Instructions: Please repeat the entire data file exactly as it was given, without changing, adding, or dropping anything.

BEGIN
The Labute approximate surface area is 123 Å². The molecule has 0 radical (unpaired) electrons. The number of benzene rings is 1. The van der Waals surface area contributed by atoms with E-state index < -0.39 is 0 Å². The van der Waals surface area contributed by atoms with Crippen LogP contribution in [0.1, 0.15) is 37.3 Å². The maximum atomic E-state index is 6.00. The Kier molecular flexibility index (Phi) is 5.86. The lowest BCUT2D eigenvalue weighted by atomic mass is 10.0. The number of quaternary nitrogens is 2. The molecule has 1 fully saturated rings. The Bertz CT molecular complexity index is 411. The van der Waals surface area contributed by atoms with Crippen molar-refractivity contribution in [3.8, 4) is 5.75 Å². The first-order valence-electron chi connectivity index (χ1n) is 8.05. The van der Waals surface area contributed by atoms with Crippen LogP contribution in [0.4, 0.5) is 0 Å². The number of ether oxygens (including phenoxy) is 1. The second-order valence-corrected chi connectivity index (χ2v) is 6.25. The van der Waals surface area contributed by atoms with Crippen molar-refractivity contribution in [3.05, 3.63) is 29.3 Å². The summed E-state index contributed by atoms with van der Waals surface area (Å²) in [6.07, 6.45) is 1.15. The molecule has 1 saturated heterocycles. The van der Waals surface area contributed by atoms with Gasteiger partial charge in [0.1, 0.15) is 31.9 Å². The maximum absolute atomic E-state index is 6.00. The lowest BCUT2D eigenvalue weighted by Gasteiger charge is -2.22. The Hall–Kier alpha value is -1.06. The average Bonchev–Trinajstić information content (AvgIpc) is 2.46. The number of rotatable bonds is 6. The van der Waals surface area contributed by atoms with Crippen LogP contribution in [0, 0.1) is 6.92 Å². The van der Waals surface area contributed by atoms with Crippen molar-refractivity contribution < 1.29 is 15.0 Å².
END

The Labute approximate surface area is 123 Å². The molecule has 0 radical (unpaired) electrons. The number of benzene rings is 1. The van der Waals surface area contributed by atoms with E-state index < -0.39 is 0 Å². The van der Waals surface area contributed by atoms with Crippen LogP contribution in [0.1, 0.15) is 37.3 Å². The maximum atomic E-state index is 6.00. The Kier molecular flexibility index (Phi) is 5.86. The lowest BCUT2D eigenvalue weighted by atomic mass is 10.0. The number of quaternary nitrogens is 2. The molecule has 1 fully saturated rings. The Bertz CT molecular complexity index is 411. The van der Waals surface area contributed by atoms with Crippen molar-refractivity contribution in [3.8, 4) is 5.75 Å². The first-order valence-electron chi connectivity index (χ1n) is 8.05. The van der Waals surface area contributed by atoms with Crippen LogP contribution in [0.4, 0.5) is 0 Å². The number of ether oxygens (including phenoxy) is 1. The second-order valence-corrected chi connectivity index (χ2v) is 6.25. The van der Waals surface area contributed by atoms with Crippen molar-refractivity contribution in [3.05, 3.63) is 29.3 Å². The summed E-state index contributed by atoms with van der Waals surface area (Å²) in [6.07, 6.45) is 1.15. The molecule has 1 saturated heterocycles. The van der Waals surface area contributed by atoms with Gasteiger partial charge in [0.1, 0.15) is 31.9 Å². The maximum absolute atomic E-state index is 6.00. The lowest BCUT2D eigenvalue weighted by Gasteiger charge is -2.22. The Hall–Kier alpha value is -1.06. The average Bonchev–Trinajstić information content (AvgIpc) is 2.46. The number of rotatable bonds is 6. The van der Waals surface area contributed by atoms with Crippen LogP contribution in [0, 0.1) is 6.92 Å². The van der Waals surface area contributed by atoms with Crippen molar-refractivity contribution < 1.29 is 15.0 Å².